Posted by Janice Ankrett, Staging Professional (Janice Ankrett Home Staging) almost 9 years ago


I could never do that. I need absolute silence to study. I don't know how kids today do it.

Posted by Terry Chenier (Homelife Glenayre Realty) almost 9 years ago
Malcolm: Meatloaf and calculus! Def Lepard and geography! Can't get any better! Ty
Posted by Ty Lacroix (Envelope Real Estate Brokerage Inc) almost 9 years ago

Jo-Anne Smith- Oakville, Burlington and Mississauga Region Real Estate, Ont (Brekland Realty Group) Jo, you can never go wrong listening to Vivaldi.

Brian Madigan LL.B. (Royal LePage Innovators Realty, Broker)Brian, I'm guilty of turning the volume up myself. Sometimes I don't hear my cell phone ring   -   just as well.

Ellie McIntire Real Estate in Howard County Maryland (The McIntire Team of Long & Foster) I'm not sure that I would be able to convince the youthof today of very much Ellie. They already know everything.

Janice Ankrett ASP (Janice Ankrett Home Staging) But Janice, I'm young at heart hahaha.

Terry Chenier (Homelife Glenayre Realty) Terry, I think this generation of kids have become so used to noise and distractions that hey are able to block everything out, including advice that I might be trying to give them.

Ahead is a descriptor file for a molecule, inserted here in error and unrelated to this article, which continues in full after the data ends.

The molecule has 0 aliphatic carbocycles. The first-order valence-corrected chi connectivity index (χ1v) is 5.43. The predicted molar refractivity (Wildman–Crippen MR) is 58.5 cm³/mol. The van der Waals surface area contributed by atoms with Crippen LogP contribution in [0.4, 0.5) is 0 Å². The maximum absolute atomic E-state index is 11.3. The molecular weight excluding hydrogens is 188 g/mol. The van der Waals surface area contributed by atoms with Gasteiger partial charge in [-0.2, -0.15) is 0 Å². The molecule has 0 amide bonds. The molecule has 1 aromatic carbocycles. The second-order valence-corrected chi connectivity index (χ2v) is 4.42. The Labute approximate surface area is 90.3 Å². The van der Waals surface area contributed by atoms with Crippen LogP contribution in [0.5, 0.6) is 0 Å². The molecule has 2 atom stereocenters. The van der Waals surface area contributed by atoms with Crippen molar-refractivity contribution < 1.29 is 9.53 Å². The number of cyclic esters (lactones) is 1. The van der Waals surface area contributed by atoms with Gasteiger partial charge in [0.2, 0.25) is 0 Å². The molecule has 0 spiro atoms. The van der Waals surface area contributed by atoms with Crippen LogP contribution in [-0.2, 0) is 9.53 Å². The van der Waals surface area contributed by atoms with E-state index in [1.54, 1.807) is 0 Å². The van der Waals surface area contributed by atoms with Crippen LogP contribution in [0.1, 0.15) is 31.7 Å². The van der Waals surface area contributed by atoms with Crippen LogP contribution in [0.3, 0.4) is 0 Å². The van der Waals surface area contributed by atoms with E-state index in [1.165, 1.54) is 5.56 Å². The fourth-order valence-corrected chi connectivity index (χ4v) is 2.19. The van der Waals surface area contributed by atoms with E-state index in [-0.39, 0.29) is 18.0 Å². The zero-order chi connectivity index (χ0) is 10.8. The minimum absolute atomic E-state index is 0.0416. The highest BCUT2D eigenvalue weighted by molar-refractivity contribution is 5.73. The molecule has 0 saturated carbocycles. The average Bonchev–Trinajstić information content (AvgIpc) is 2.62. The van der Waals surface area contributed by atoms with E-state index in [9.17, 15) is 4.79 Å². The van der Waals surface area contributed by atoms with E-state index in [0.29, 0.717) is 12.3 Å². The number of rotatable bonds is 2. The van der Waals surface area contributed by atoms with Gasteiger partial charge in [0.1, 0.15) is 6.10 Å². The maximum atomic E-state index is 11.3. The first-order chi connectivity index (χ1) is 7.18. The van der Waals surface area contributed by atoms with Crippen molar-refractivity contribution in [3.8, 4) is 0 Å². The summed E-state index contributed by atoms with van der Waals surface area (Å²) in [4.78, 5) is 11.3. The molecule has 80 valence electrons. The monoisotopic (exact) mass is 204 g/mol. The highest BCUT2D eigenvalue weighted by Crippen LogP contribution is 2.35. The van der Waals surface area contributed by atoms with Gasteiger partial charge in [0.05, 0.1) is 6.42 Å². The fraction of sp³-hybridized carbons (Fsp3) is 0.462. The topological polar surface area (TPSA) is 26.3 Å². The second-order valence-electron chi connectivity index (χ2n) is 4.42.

Envelope Real Estate Brokerage Inc Ty, your advice comes a little too late. My calculus days are behind me now.


Posted by Malcolm Johnston, Trenton Real Estate (Century 21 Lanthorn Real Estate LTD., Trenton, Ontario) almost 9 years ago

Any brain-related study is a sure-fire hit, Malcolm.

I didn't realize that Baroque was the best enabler of it.  I know that sometimes, I need absolute quiet.  That's not always available.  So those other times when I need to concentrate, I'll blast music in my earphones.  I notice that I need for it to be fast paced music, and it is much better if I am not familiar with it.  (Otherwise, I might start mentally singing or humming with it--very fun but not good for conentration.)

Robyn's last bit about creativity has me thinking some more, and I think I'd like to offer a modification.

Removing stressors can remove thought blockage, allowing you to see ALL of your thoughts more clearly.  Since most of us have less frequent visits to this part of the brain, it would seem like it's creative, but I think that it's more like finding things under seldom-turned rocks.  They're already there--not specially created.

I suspect that REAL creativity, most of the time, is actually CREATED by the force of necessity--real or perceived.  In this case, stress is actually constructively used.

Your post about what Robyn said gave me food for thought, and I'm thinking that times of NO stress and FULL stress are best for our "creativity."

Even if I'm right...How do you balance this?

Posted by Chris Wechner (CW Health Inc) almost 9 years ago

Chris Wechner (Section 8 Pros)Chris, I'm not sure how you'd go about balancing that.  For the most part, stress is our reaction to outside events, so we're at the mercy of things beyond our control.


Posted by Malcolm Johnston, Trenton Real Estate (Century 21 Lanthorn Real Estate LTD., Trenton, Ontario) almost 9 years ago